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When it comes to crime, Na­tional Po­lice Chief Muham­mad Tito Kar­na­vian is the man with the plan writes Mariel Grazella

Indonesia Tatler - - Contents -

Na­tional Po­lice Chief Tito Kar­na­vian is all about plans for com­bat­ing crime and his busy re­tire­ment

Men with po­si­tions of power in of­fice tend to look at their pend­ing re­tire­ments with un­ease, ag­i­tated at the thought of los­ing all the perks and priv­i­leges at­tached to their seats. But Na­tional Po­lice Chief Muham­mad Tito Kar­na­vian, be­ing the for­ward-thinker he is, has proac­tively drawn up a plan to pre­vent him­self from latch­ing on to what would be the past.

“I do not want there to be any post­power syn­drome,” he says about his view on re­tire­ment, adding that ide­ally, lead­ers stayed at the peak of their ca­reers for only up to four years. “The faster, the bet­ter,” he adds.

On what he plans to do when his ten­ure as na­tional po­lice chief ends, Tito points out that he is seek­ing to go to an Ivy League univer­sity in the US to take up stud­ies in in­ter­na­tional re­la­tions with a fo­cus on vi­o­lence and ter­ror­ism.

“I have never be­lieved in chas­ing af­ter job ti­tles only,” he says, adding that un­like ca­reers, knowl­edge will never run out even “un­til the mo­ment we pass away”.

“I am con­sid­er­ing pur­su­ing fur­ther stud­ies in the US be­cause I would like to ex­pand my ca­reer glob­ally, and I be­lieve that the univer­sity I aim to en­ter will fa­cil­i­tate this,” he says. He points out that be­ing in univer­sity would also be less stress­ful, there­fore al­low­ing him to have a more mean­ing­ful life.

Be­sides be­ing a dec­o­rated mem­ber of the In­done­sian po­lice corps, Tito has a track record of be­ing an in­tel­lect. He earned a PHD, magna cum laude, from the S. Ra­jarat­nam School of In­ter­na­tional Stud­ies in 2013 for his ex­plo­ration of ter­ror­ism and Is­lamist rad­i­cal­i­sa­tion. “That study [ter­ror­ism] piques my in­ter­est be­cause I am si­mul­ta­ne­ously an aca­demi­cian and a prac­ti­tioner in that field,” he says.

Tito, who grad­u­ated from the na­tional po­lice academy in 1987, has also re­ceived a Mas­ter’s de­gree in Po­lice Stud­ies from the Univer­sity of Ex­eter in the UK ow­ing to a Bri­tish Coun­cil schol­ar­ship.

He adds that strength in for­mal ed­u­ca­tion lies in its em­pha­sis on sci­en­tif­i­cally proven knowl­edge. Tito has even adopted many lead­er­ship the­o­ries in man­ag­ing his men, point­ing out that hav­ing a re­serve of con­cep­tual knowl­edge has aided him in analysing which course of ac­tion to make.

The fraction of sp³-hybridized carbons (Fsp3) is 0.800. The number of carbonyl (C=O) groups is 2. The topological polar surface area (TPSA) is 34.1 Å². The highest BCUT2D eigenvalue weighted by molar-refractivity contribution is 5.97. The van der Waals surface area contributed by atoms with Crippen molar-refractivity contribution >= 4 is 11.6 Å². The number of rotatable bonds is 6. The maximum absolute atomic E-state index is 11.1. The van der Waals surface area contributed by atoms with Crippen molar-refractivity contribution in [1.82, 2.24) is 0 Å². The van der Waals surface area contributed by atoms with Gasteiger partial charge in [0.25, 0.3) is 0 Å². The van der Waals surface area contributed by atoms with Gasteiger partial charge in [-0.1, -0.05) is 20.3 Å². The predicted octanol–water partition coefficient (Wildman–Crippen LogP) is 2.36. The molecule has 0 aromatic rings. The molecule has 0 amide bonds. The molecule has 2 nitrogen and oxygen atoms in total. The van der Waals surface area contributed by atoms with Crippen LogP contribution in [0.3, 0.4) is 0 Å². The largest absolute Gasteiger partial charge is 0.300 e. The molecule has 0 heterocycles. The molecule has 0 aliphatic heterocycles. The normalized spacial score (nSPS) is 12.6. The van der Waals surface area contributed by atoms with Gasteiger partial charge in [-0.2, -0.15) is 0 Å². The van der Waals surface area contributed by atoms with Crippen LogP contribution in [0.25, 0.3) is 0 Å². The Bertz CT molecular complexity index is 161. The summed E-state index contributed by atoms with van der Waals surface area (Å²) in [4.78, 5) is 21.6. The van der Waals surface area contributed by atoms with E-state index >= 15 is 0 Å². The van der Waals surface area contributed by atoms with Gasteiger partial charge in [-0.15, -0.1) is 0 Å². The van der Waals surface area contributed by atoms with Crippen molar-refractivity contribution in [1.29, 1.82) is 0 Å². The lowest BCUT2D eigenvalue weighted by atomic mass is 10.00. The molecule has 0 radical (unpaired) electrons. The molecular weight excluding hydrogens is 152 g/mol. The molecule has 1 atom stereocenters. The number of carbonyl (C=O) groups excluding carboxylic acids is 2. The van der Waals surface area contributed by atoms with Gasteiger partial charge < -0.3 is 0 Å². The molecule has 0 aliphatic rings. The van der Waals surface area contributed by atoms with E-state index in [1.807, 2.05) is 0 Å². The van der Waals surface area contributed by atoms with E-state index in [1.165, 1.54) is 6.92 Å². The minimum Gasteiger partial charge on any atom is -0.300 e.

“Hu­mans learn from their ex­pe­ri­ence and oth­ers. Since a per­son is lim­ited in time and space, for­mal ed­u­ca­tion is a con­duit through which he or she can ex­pand his or her views,” he says.

One the­ory he im­ple­ments in man­age­ment is that of com­mon in­ter­ests—a healthy or­gan­i­sa­tion is that which al­lows in­di­vid­u­als to achieve their goas while work­ing to­wards that of the or­gan­i­sa­tion’s.

“A good leader is one who ac­com­mo­dates the needs of his men. For me, this is the rea­son why it is crit­i­cal for lead­ers to have in­ter­per­sonal skills and em­pa­thy as th­ese are two in­di­vid­ual char­ac­ter­is­tics which will al­low lead­ers to gain loy­alty from col­leagues,” he says.

Ob­serv­ing his ca­reer, Tito has proven that he is speak­ing from his own ex­pe­ri­ence. Tito rose up the ranks ow­ing to his abil­ity to lead his men in tack­ling ma­jor cases. He first tack­led crimes in the capital city, the launch­pad to his rapid as­cent to the

peak, in­clud­ing a po­si­tion in the anti-ter­ror de­tach­ment at the Jakarta po­lice.

His var­i­ous key po­si­tions have ex­posed him to cases that cap­tured the at­ten­tion of the na­tional and in­ter­na­tional com­mu­ni­ties. High-pro­file cases un­der Tito’s watch in­cluded the mur­der of then- Supreme Court Jus­tice Safi­udin Kar­tasas­mita, ter­ror bombs at the Em­bassy of the Philip­pines in Jakarta and the Jakarta Stock Ex­change, and the cap­ture of ter­ror­ist head No­ordin M. Top.

He was sta­tioned out­side Jakarta as well, and was in­structed to in­ves­ti­gate para­mil­i­tary ter­ror­ist train­ing in Aceh, North Su­ma­tra, and sep­a­ratist move­ments in Pa­pua. “My time as the Re­gional Po­lice Chief of Pa­pua is one ex­pe­ri­ence that stands out. My men and I risked our safety as we had to en­gage in gun­fire with sep­a­ratists in re­mote ar­eas,” he says.

He adds that as In­done­sia moves into the fu­ture, the coun­try would face an in­creas­ing vol­ume of con­tin­gency crimes, or crimes trig­gered by other changes in the en­vi­ron­ment.

“The phe­nom­ena of glob­al­i­sa­tion and ad­vance­ments in in­for­ma­tion tech­nol­ogy, trans­porta­tion, and com­mu­ni­ca­tion have cre­ated bor­der­less com­mu­ni­ca­tion be­tween peo­ple,” he says, adding that the con­di­tions above prompt transna­tional crimes.

He adds that the growth of the In­done­sian mid­dle class, known for its con­sump­tive power, would sim­i­larly give rise to crimes such as the traf­fick­ing of drugs, firearms, and hu­mans. “So­cial con­flicts are an­other con­tin­gent crime,” he says. “De­spite the ris­ing mid­dle class, In­done­sia is still de­mo­graph­i­cally dom­i­nated by the lower class. A strong na­tion is one with a large mid­dle class.”

He notes that to quell transna­tional and con­tin­gent crimes, the In­done­sian po­lice and govern­ment both need to adopt proac­tive strate­gies and cease re­act­ing like a fire brigade. “We need a good po­lit­i­cal sys­tem on one side and a strong govern­ment on the other to act as checks and bal­ances for the na­tion,” he says.

“We need a good po­lit­i­cal sys­tem on one side and a strong govern­ment on the other to act as checks and bal­ances for the na­tion.”

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